In March, 18-year-old Dylan Carlson began an internship at News Decoder, a global educational news service for young people. Later that month, European countries began implementing lockdowns to combat COVID-19. The France-based outlet advised its staff to work from home.
Shortly after, News Decoder joined the Teenage Reporting Project COVID-19, a platform for teenage journalists around the world to share their reporting on ways their peers are helping during the pandemic — at a time when young people are perceived to be unruly and uncaring.
“There are so many young people that are doing really positive things,” said Carlson. “I think, among teenagers, we also had this perception that a lot of us weren't caring about this or weren't doing anything about it.”
The Teenage Reporting Project COVID-19 released its first batch of articles in early May. Stories so far range from student fundraising initiatives, to a student designed germ-zapper prototype, to an effort to feed stray dogs in India during the pandemic.
News Decoder is the project’s primary media partner. The initiative has teamed with student-led news organizations in more than 15 countries including China, South Africa and the U.S.
The project’s origin
“I think it’s important to hear also, loud and clear, about how young people are making a difference. Who better to do that than their peers around the world who also happen to be journalists?" said McMane.
McMane is a trustee at News Decoder, and the director of the Global Youth & News Media Prize. She utilized the contacts she had through the competition to round up the Teenage Reporting Project’s first participants.
Florida’s Marjory Stoneman Douglas High School’s student magazine, The Eagle Eye, was among the first to join the Teenage Reporting Project, alongside News Decoder. In 2018, The Eagle Eye won the first-ever Global Youth & News Media Prize in 2018, for its coverage of the March for Our Lives, which was organized by students following the 2018 mass shooting at their school.
McMane gathered additional participants through a social media push and word of mouth. There are currently more than 20 participating student news organizations across more than 15 countries. More are welcome to join.
Young Reporter highlights
So far, Carlson has contributed two stories to the reporting project. For his first, he wrote about a young woman and her family in Kenya who make face shields out of yoga mats to give to nearby health care workers. He discovered this story by making connections via a Facebook page for Yale University’s incoming class of 2024, of which he is a part.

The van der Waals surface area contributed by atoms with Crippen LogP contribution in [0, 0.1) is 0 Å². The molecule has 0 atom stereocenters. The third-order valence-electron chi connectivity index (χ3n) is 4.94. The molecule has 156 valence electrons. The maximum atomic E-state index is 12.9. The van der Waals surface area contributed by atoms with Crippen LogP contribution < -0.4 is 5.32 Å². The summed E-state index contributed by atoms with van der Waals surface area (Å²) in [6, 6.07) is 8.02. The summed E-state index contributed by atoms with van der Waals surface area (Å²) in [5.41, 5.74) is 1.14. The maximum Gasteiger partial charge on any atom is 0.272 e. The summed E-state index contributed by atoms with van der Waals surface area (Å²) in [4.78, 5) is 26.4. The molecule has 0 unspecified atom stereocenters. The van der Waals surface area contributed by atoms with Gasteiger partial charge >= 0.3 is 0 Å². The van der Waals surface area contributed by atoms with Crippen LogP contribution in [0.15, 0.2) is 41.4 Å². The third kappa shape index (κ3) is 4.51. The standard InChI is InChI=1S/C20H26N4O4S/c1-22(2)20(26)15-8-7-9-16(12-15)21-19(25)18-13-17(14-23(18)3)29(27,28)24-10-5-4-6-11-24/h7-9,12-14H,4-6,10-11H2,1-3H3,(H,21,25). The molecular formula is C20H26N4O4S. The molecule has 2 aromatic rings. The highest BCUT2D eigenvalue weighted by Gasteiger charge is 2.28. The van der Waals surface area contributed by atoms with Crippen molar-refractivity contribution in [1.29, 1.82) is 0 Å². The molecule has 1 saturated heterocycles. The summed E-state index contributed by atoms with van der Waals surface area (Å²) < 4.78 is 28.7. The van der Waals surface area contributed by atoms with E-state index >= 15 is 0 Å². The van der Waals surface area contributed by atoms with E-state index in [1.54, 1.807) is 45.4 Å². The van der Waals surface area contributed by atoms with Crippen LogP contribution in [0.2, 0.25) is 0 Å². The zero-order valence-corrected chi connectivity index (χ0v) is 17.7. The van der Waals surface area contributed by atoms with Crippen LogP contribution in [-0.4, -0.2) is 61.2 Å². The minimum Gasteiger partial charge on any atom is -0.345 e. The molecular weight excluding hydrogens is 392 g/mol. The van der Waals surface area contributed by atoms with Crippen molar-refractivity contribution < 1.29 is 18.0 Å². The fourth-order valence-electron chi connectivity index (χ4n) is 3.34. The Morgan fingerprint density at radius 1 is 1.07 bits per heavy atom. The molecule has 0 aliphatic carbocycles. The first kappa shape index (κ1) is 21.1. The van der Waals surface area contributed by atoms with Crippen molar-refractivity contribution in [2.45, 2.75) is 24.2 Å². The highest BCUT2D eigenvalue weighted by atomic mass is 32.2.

“Originally I wasn’t searching for a story, I was just looking for what I could do to help,” said Carlson, “Then when I saw the responses, I was like, ‘Okay, these people need to have their stories heard.’”
Carlson started reporting with his high school newspaper in Upper Arlington, Ohio. After graduating in 2019, he took a gap year to live abroad in France, where he is now interning at News Decoder.
“By nature I’m a curious person and that gives me amazing access to talk to people and to find out their stories,” said Carlson.
Carlson believes strongly in the importance of student journalism because of its ability to push young people out of their comfort zones, to pursue and tell important stories.
“I think it can be great that there could be a kind of international platform that's highlighting these stories and highlighting different writers,” he said.
Meanwhile, Marjory Stoneman Douglas High School senior Dara Rosen was similarly inspired by the role journalism plays in society. “I saw the importance and power in [journalism] and decided that was what I wanted to do with my life,” she said. Rosen joined The Eagle Eye in her sophomore year of high school.
Recalling the school’s previous win of the Global Youth and News Media Prize, McMane immediately reached out to The Eagle Eye to join the Teenage Reporting Project. “Before this project, we were covering the politics surrounding COVID-19, the school's decisions, student opinions and reactions, online school struggles and many arts and leisure style opinion pieces,” said Rosen, 18, now an editor of The Eagle Eye. “But since the introduction of this project, we have brought to light the amazing things some students in our community have done.”
Rosen is bound for Florida Gulf Coast University in the fall, where she will major in journalism. “Hopefully in person,” she added.
Young journalists around the world continue to contribute to the Teenage Reporting Project COVID-19. The project will release additional stories on May 20 and June 7.